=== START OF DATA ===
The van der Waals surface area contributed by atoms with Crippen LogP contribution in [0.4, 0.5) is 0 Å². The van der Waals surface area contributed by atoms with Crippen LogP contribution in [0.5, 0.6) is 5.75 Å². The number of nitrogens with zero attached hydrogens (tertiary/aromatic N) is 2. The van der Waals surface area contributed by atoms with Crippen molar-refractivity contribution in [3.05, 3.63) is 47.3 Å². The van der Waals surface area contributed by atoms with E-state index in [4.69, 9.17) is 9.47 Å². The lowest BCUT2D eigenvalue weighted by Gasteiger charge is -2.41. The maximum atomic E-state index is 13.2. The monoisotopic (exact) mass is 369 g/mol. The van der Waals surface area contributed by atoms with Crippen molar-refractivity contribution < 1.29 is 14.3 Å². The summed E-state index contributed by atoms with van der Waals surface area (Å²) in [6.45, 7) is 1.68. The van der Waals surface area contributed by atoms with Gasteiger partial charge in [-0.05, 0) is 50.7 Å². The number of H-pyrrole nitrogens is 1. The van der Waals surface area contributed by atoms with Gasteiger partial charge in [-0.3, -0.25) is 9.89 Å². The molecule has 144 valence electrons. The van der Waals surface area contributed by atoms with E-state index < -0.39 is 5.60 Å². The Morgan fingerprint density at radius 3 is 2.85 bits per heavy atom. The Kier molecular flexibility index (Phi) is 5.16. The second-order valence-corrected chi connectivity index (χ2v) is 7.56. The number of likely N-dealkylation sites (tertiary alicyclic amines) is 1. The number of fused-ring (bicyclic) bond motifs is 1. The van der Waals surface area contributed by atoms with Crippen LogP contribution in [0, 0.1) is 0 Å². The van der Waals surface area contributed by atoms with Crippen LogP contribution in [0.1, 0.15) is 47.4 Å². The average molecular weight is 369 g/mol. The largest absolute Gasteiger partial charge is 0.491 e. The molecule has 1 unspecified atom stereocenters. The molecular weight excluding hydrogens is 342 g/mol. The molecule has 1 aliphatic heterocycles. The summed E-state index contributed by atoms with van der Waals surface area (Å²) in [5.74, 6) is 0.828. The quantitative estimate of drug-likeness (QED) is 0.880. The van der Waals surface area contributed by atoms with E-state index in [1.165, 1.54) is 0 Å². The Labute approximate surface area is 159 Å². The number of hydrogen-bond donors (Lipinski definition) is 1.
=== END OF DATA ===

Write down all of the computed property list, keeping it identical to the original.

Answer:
The van der Waals surface area contributed by atoms with Crippen LogP contribution in [0.4, 0.5) is 0 Å². The van der Waals surface area contributed by atoms with Crippen LogP contribution in [0.5, 0.6) is 5.75 Å². The number of nitrogens with zero attached hydrogens (tertiary/aromatic N) is 2. The van der Waals surface area contributed by atoms with Crippen molar-refractivity contribution in [3.05, 3.63) is 47.3 Å². The van der Waals surface area contributed by atoms with E-state index in [4.69, 9.17) is 9.47 Å². The lowest BCUT2D eigenvalue weighted by Gasteiger charge is -2.41. The maximum atomic E-state index is 13.2. The monoisotopic (exact) mass is 369 g/mol. The van der Waals surface area contributed by atoms with Crippen molar-refractivity contribution < 1.29 is 14.3 Å². The summed E-state index contributed by atoms with van der Waals surface area (Å²) in [6.45, 7) is 1.68. The van der Waals surface area contributed by atoms with Gasteiger partial charge in [-0.05, 0) is 50.7 Å². The number of H-pyrrole nitrogens is 1. The van der Waals surface area contributed by atoms with Gasteiger partial charge in [-0.3, -0.25) is 9.89 Å². The molecule has 144 valence electrons. The van der Waals surface area contributed by atoms with E-state index < -0.39 is 5.60 Å². The Morgan fingerprint density at radius 3 is 2.85 bits per heavy atom. The Kier molecular flexibility index (Phi) is 5.16. The second-order valence-corrected chi connectivity index (χ2v) is 7.56. The number of likely N-dealkylation sites (tertiary alicyclic amines) is 1. The number of fused-ring (bicyclic) bond motifs is 1. The van der Waals surface area contributed by atoms with Crippen LogP contribution in [0, 0.1) is 0 Å². The van der Waals surface area contributed by atoms with Crippen LogP contribution in [0.1, 0.15) is 47.4 Å². The average molecular weight is 369 g/mol. The largest absolute Gasteiger partial charge is 0.491 e. The molecule has 1 unspecified atom stereocenters. The molecular weight excluding hydrogens is 342 g/mol. The molecule has 1 aliphatic heterocycles. The summed E-state index contributed by atoms with van der Waals surface area (Å²) in [5.74, 6) is 0.828. The quantitative estimate of drug-likeness (QED) is 0.880. The van der Waals surface area contributed by atoms with E-state index in [1.165, 1.54) is 0 Å². The Labute approximate surface area is 159 Å². The number of hydrogen-bond donors (Lipinski definition) is 1.